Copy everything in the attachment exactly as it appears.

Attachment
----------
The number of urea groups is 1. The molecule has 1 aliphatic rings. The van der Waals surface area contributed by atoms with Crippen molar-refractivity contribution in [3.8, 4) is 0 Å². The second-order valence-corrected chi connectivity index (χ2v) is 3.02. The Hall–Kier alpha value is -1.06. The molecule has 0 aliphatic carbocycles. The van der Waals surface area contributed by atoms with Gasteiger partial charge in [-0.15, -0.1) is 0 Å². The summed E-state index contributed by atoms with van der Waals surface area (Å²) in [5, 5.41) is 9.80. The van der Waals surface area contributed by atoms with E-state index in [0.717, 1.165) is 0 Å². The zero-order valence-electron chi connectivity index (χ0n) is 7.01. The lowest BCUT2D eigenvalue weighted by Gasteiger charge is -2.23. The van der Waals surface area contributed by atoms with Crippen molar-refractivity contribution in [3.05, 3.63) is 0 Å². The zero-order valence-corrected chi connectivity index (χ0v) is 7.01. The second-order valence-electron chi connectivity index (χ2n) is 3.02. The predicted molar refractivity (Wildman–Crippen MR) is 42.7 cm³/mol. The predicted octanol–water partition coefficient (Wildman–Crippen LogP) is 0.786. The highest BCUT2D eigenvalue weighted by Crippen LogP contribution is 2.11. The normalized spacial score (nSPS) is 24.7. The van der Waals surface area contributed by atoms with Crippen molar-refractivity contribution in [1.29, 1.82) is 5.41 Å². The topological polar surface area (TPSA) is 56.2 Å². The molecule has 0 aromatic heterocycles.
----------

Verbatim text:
The number of urea groups is 1. The molecule has 1 aliphatic rings. The van der Waals surface area contributed by atoms with Crippen molar-refractivity contribution in [3.8, 4) is 0 Å². The second-order valence-corrected chi connectivity index (χ2v) is 3.02. The Hall–Kier alpha value is -1.06. The molecule has 0 aliphatic carbocycles. The van der Waals surface area contributed by atoms with Gasteiger partial charge in [-0.15, -0.1) is 0 Å². The summed E-state index contributed by atoms with van der Waals surface area (Å²) in [5, 5.41) is 9.80. The van der Waals surface area contributed by atoms with E-state index in [0.717, 1.165) is 0 Å². The zero-order valence-electron chi connectivity index (χ0n) is 7.01. The lowest BCUT2D eigenvalue weighted by Gasteiger charge is -2.23. The van der Waals surface area contributed by atoms with Crippen molar-refractivity contribution in [3.05, 3.63) is 0 Å². The zero-order valence-corrected chi connectivity index (χ0v) is 7.01. The second-order valence-electron chi connectivity index (χ2n) is 3.02. The predicted molar refractivity (Wildman–Crippen MR) is 42.7 cm³/mol. The predicted octanol–water partition coefficient (Wildman–Crippen LogP) is 0.786. The highest BCUT2D eigenvalue weighted by Crippen LogP contribution is 2.11. The normalized spacial score (nSPS) is 24.7. The van der Waals surface area contributed by atoms with Crippen molar-refractivity contribution in [1.29, 1.82) is 5.41 Å². The topological polar surface area (TPSA) is 56.2 Å². The molecule has 0 aromatic heterocycles.